He started taking pictures of beautiful girls around the township until his works were published in the now defunct Pace magazine in 1979. He became a celebrity photographer long before the two words merged to denote a status. But there was one particular woman who zoomed in onto his camera focus, and seemed to pull his heart strings to the limits. Nozuko Dikeni. The lass from Langa seemed the perfect fit for the front cover or inside spread for the magazine; although short in stature, she was a beautiful model who the male readers of Pace could not get enough of.

He adds: “Women came to me, wanting to be famous,”.

Fanie teamed up with Fitzroy Ngcukana-he of the famous Ngcukana family of musicians, starting with their late father Columbus “Mrha”, a saxophonist and his other sons Ezra(saxophone) and Duke(flugelhorn)-to string township stories for Pace.

The two travelled, on foot, the length and breadth of Langa, Nyanga and Gugulethu looking for girls and stories for the magazine.

They also stringed for the Drum magazine, working with great journalists the likes of Stan Motjuwadi and Percy Qoboza.

If truth be told, however, he received much inspiration from established cameramen the like of Bra Woodrow Dlova and Makhosonke “Blue Train” Mnyengeza.

When it was time to spread one’s wings, he approached the local dailies with his portfolio in hand, looking for a job as a photographer.

He says the white photographic manager of one newspaper studied his portfolio, but then blurted out a notorious refrain from those who don’t associate Blackness with progress: “These pictures are nice, but I want to know who took them for you.”

“Who brought them here,” was Fanie’s sharp retort. He was ordered out of the “dark room” for being a “cheeky Black”.

This took place against the background of fierce resistance to Apartheid, wand when riots erupted, he was caught in the thick of things; tear-gas, harassment, arrest, detention, and sporadic nighttime visits from the Apartheid police security branch.

He knows well what the carrot and stick approach is. “They would be nice and invite me to their offices in Athlone ... I would be interrogated about comrades. They would offer lucrative sums of money, knowing that I was freelancer photographer with no steady income. If I refused their advances, matters would suddenly turn ugly, and I would receive an avalanche of threats to my life, parents and family.”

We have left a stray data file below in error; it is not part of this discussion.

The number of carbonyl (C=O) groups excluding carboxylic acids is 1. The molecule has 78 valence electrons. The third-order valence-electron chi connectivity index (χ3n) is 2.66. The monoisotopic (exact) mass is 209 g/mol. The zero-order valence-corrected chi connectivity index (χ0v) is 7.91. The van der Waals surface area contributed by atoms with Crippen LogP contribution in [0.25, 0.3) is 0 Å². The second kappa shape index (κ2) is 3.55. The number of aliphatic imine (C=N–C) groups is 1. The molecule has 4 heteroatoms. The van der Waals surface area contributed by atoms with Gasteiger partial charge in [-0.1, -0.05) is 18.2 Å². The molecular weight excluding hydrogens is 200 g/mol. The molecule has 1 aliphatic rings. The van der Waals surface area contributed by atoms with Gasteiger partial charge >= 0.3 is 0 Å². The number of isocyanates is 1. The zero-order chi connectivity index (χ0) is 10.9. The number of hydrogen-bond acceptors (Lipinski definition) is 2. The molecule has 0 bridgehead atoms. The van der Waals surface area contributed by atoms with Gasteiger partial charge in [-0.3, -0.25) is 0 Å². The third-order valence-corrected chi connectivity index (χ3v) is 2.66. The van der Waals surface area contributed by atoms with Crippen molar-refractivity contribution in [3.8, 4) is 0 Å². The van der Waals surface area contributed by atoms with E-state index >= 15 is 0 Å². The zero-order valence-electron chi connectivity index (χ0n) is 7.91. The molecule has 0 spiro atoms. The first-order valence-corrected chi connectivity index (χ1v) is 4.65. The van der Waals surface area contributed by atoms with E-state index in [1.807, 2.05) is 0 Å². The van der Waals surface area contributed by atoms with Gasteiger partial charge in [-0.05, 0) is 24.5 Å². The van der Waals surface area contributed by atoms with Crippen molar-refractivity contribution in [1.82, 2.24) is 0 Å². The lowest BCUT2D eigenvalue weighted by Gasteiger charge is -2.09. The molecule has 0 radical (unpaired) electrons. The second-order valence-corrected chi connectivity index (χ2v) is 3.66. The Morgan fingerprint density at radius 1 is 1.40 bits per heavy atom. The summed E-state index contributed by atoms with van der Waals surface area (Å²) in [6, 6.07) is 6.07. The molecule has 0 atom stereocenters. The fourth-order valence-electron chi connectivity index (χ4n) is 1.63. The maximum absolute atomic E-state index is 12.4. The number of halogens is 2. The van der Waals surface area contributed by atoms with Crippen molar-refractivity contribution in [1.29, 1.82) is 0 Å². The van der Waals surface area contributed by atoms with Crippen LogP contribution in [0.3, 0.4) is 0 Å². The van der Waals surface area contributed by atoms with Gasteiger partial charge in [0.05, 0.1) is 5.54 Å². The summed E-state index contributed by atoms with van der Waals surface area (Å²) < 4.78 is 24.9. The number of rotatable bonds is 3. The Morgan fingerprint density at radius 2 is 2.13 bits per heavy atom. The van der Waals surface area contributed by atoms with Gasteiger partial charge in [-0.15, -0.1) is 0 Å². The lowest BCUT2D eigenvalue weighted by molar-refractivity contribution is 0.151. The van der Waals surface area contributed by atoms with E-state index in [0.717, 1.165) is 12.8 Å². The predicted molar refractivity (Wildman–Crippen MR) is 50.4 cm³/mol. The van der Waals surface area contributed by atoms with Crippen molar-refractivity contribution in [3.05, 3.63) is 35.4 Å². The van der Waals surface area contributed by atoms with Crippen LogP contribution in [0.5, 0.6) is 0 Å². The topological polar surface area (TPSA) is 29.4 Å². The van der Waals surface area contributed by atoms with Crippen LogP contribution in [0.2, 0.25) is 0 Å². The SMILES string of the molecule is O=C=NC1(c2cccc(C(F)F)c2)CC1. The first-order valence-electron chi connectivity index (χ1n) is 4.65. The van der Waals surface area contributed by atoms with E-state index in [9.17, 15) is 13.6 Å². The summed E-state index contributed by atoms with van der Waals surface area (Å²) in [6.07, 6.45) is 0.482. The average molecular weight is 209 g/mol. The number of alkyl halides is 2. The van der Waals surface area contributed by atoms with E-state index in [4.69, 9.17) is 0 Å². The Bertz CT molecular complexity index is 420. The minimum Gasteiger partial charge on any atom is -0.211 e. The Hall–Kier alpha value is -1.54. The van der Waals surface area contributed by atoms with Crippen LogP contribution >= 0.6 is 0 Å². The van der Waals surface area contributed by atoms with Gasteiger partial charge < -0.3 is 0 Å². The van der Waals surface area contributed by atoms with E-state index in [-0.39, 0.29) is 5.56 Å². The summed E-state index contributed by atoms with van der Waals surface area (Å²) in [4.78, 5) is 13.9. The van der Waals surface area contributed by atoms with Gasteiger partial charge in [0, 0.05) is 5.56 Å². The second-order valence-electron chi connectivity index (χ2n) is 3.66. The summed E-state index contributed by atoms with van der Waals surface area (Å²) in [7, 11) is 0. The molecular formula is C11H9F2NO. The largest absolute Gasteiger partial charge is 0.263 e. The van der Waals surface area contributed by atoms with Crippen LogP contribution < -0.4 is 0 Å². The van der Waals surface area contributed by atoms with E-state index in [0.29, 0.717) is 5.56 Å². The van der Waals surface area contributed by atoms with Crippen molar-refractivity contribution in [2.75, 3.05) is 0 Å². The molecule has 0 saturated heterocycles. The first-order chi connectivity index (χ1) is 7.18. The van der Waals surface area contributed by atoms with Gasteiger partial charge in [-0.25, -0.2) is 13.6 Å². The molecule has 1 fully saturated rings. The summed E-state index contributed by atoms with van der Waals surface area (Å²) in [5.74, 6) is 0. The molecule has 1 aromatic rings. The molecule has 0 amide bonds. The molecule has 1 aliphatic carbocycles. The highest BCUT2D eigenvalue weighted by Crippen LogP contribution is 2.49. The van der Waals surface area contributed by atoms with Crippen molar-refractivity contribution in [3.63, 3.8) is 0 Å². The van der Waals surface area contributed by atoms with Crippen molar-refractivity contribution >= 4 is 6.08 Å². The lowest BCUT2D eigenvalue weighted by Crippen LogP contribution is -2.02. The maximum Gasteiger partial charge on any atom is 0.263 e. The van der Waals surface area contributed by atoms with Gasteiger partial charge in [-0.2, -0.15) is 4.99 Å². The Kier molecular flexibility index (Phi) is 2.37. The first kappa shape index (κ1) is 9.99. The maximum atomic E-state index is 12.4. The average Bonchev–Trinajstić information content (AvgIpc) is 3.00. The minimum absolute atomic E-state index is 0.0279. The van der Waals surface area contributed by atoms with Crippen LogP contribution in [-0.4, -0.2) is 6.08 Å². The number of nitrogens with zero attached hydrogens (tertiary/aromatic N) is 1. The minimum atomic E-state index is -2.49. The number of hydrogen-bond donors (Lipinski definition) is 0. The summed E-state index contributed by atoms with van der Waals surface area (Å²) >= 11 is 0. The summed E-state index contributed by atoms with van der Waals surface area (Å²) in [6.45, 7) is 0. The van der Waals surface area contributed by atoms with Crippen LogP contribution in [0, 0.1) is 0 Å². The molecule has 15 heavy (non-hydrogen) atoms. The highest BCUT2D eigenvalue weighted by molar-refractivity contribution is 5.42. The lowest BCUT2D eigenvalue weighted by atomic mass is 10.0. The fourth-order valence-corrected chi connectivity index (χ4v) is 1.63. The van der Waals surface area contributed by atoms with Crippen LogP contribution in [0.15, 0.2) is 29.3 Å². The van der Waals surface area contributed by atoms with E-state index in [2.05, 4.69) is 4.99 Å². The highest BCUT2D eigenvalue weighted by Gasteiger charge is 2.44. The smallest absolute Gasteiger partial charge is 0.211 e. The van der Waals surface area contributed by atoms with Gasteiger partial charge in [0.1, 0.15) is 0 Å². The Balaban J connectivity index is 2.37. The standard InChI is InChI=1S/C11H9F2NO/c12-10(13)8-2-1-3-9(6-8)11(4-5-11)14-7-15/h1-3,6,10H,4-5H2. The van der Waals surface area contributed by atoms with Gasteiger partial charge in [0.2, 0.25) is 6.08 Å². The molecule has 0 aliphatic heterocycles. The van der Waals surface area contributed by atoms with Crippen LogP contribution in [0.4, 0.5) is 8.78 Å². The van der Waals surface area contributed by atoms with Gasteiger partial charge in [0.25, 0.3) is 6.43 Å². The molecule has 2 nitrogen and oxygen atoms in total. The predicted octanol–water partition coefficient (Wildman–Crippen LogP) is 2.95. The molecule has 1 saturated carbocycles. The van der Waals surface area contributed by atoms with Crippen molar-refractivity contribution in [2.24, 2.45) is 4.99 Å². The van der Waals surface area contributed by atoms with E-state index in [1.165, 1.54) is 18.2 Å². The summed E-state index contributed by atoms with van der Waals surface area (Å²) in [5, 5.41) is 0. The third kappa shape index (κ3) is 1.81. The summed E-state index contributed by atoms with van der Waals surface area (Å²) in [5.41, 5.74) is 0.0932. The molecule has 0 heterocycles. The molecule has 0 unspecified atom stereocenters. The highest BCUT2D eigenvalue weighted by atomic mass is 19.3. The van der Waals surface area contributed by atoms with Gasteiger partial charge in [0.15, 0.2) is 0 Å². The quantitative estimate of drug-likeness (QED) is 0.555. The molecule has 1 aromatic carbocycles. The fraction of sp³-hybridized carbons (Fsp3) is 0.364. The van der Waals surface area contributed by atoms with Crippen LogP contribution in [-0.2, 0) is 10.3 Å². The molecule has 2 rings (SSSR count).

During all these storms, his father Phakalane always reminded him of a Setswana adage: “My son, you can choose to collaborate with them, but always remember, even if you go to the fields at night and plant potatoes, they will not grow into cabbages by day.”.

To this day, the man who previously answered to the term of endearment “Boeta”, but is now popularly known as Fanie, has never found permanent employment in his photographic life. This speaks volumes in his belief in his father’s infinite wisdom.

This does not mean he was not offered an opportunity-albeit once-to work for an Afrikaans daily, which he turned down, because of his steadfast belief that he should hold all the copyrights to his photographed work.

“It would have been tantamount to selling my soul if I had accepted that offer.”

Indeed, his “soul” is something he looks after in many respects.” His abode resembles a mini museum of artworks that adorn the walls, heaps of images folded neatly and yet telling a story of a “soul” that has been there and seen it all in one lifetime. Jazz music keeps his “soul” intact, if the heaps of old vinyl records is anything to go by. He also bares his “soul” on social networks, commenting on the great “soul selling” engulfing our country. The bug has been passed on his children too. His son Lee-Roy,32, is also photographer, daughter Stefanie,30, was an arts correspondent for the Mail and Guardian, but now a features writer for the Femina magazine while the youngest, Xanthippe, already a budding artist, is at present famous for drawing images of her father and sending them to him.

Gugulethu is where the home is.